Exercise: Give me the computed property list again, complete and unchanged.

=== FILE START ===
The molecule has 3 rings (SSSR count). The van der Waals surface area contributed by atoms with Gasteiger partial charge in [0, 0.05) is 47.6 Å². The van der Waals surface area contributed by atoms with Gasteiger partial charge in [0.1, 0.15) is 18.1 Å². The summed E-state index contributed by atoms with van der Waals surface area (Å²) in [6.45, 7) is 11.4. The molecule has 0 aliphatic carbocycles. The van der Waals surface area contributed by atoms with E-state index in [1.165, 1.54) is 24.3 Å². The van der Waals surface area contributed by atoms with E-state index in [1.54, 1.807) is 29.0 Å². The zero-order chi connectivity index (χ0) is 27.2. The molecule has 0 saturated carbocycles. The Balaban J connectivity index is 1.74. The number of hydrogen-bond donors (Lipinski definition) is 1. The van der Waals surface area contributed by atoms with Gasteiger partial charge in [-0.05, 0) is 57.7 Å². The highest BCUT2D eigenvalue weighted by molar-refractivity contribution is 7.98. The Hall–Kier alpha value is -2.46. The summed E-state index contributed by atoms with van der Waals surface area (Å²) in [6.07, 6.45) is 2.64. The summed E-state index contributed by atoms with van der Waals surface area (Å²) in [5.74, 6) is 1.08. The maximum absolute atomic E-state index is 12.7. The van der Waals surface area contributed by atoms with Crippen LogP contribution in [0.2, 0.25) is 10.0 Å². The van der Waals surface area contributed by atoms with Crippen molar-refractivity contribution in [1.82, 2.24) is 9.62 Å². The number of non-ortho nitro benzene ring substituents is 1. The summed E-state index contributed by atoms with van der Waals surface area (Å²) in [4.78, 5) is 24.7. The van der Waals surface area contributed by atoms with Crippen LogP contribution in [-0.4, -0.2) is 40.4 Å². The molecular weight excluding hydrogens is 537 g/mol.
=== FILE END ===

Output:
The molecule has 3 rings (SSSR count). The van der Waals surface area contributed by atoms with Gasteiger partial charge in [0, 0.05) is 47.6 Å². The van der Waals surface area contributed by atoms with Gasteiger partial charge in [0.1, 0.15) is 18.1 Å². The summed E-state index contributed by atoms with van der Waals surface area (Å²) in [6.45, 7) is 11.4. The molecule has 0 aliphatic carbocycles. The van der Waals surface area contributed by atoms with E-state index in [1.165, 1.54) is 24.3 Å². The van der Waals surface area contributed by atoms with E-state index in [1.54, 1.807) is 29.0 Å². The zero-order chi connectivity index (χ0) is 27.2. The molecule has 0 saturated carbocycles. The Balaban J connectivity index is 1.74. The number of hydrogen-bond donors (Lipinski definition) is 1. The van der Waals surface area contributed by atoms with Gasteiger partial charge in [-0.05, 0) is 57.7 Å². The highest BCUT2D eigenvalue weighted by molar-refractivity contribution is 7.98. The Hall–Kier alpha value is -2.46. The summed E-state index contributed by atoms with van der Waals surface area (Å²) in [6.07, 6.45) is 2.64. The summed E-state index contributed by atoms with van der Waals surface area (Å²) in [5.74, 6) is 1.08. The maximum absolute atomic E-state index is 12.7. The van der Waals surface area contributed by atoms with Crippen LogP contribution in [0.2, 0.25) is 10.0 Å². The van der Waals surface area contributed by atoms with Crippen molar-refractivity contribution in [1.82, 2.24) is 9.62 Å². The number of non-ortho nitro benzene ring substituents is 1. The summed E-state index contributed by atoms with van der Waals surface area (Å²) in [4.78, 5) is 24.7. The van der Waals surface area contributed by atoms with Crippen LogP contribution in [-0.4, -0.2) is 40.4 Å². The molecular weight excluding hydrogens is 537 g/mol.